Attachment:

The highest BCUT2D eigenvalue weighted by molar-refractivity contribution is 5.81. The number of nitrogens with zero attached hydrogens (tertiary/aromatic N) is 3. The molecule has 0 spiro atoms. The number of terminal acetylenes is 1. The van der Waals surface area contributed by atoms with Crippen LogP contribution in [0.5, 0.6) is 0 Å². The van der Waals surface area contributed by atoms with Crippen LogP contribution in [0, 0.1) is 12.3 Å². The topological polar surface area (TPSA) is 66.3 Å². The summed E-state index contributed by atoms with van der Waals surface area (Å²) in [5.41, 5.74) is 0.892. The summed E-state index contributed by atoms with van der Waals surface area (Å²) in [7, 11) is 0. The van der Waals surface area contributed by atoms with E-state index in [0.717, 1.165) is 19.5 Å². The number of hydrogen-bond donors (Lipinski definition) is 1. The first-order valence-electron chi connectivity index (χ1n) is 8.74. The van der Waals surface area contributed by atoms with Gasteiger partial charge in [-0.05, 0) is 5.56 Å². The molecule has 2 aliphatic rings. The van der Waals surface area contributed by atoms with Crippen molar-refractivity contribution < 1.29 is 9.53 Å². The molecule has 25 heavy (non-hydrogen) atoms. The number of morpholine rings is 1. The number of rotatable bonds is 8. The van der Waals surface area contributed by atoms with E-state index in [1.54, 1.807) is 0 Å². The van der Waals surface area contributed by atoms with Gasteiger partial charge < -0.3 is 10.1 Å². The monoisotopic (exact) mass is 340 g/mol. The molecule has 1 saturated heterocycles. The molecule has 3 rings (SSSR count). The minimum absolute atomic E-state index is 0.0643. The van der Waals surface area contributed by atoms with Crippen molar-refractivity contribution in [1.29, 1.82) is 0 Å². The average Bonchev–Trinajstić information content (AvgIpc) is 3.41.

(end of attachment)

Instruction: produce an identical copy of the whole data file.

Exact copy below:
The highest BCUT2D eigenvalue weighted by molar-refractivity contribution is 5.81. The number of nitrogens with zero attached hydrogens (tertiary/aromatic N) is 3. The molecule has 0 spiro atoms. The number of terminal acetylenes is 1. The van der Waals surface area contributed by atoms with Crippen LogP contribution in [0.5, 0.6) is 0 Å². The van der Waals surface area contributed by atoms with Crippen LogP contribution in [0, 0.1) is 12.3 Å². The topological polar surface area (TPSA) is 66.3 Å². The summed E-state index contributed by atoms with van der Waals surface area (Å²) in [5.41, 5.74) is 0.892. The summed E-state index contributed by atoms with van der Waals surface area (Å²) in [7, 11) is 0. The van der Waals surface area contributed by atoms with E-state index in [0.717, 1.165) is 19.5 Å². The number of hydrogen-bond donors (Lipinski definition) is 1. The first-order valence-electron chi connectivity index (χ1n) is 8.74. The van der Waals surface area contributed by atoms with Gasteiger partial charge in [-0.05, 0) is 5.56 Å². The molecule has 2 aliphatic rings. The van der Waals surface area contributed by atoms with Crippen molar-refractivity contribution < 1.29 is 9.53 Å². The molecule has 25 heavy (non-hydrogen) atoms. The number of morpholine rings is 1. The number of rotatable bonds is 8. The van der Waals surface area contributed by atoms with E-state index in [1.54, 1.807) is 0 Å². The van der Waals surface area contributed by atoms with Gasteiger partial charge < -0.3 is 10.1 Å². The monoisotopic (exact) mass is 340 g/mol. The molecule has 1 saturated heterocycles. The molecule has 3 rings (SSSR count). The minimum absolute atomic E-state index is 0.0643. The van der Waals surface area contributed by atoms with Crippen molar-refractivity contribution in [1.29, 1.82) is 0 Å². The average Bonchev–Trinajstić information content (AvgIpc) is 3.41.